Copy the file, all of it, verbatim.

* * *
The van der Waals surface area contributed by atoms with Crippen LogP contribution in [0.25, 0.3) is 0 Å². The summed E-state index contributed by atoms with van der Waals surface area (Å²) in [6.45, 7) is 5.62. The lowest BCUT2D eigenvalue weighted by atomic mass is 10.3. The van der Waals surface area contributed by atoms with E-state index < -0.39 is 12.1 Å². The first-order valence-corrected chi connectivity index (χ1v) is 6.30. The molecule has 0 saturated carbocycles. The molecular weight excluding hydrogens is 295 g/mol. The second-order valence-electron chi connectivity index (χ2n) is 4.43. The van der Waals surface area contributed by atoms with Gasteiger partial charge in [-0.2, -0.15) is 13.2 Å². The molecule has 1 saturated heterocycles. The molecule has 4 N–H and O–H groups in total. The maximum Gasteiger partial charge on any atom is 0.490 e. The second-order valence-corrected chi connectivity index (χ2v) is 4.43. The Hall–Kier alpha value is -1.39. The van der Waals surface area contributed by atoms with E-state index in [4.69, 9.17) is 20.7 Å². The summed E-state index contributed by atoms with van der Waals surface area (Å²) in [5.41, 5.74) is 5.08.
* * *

The van der Waals surface area contributed by atoms with Crippen LogP contribution in [0.25, 0.3) is 0 Å². The summed E-state index contributed by atoms with van der Waals surface area (Å²) in [6.45, 7) is 5.62. The lowest BCUT2D eigenvalue weighted by atomic mass is 10.3. The van der Waals surface area contributed by atoms with E-state index < -0.39 is 12.1 Å². The first-order valence-corrected chi connectivity index (χ1v) is 6.30. The molecule has 0 saturated carbocycles. The molecular weight excluding hydrogens is 295 g/mol. The second-order valence-electron chi connectivity index (χ2n) is 4.43. The van der Waals surface area contributed by atoms with Gasteiger partial charge in [-0.2, -0.15) is 13.2 Å². The molecule has 1 saturated heterocycles. The molecule has 4 N–H and O–H groups in total. The maximum Gasteiger partial charge on any atom is 0.490 e. The second-order valence-corrected chi connectivity index (χ2v) is 4.43. The Hall–Kier alpha value is -1.39. The van der Waals surface area contributed by atoms with E-state index in [4.69, 9.17) is 20.7 Å². The summed E-state index contributed by atoms with van der Waals surface area (Å²) in [5.41, 5.74) is 5.08.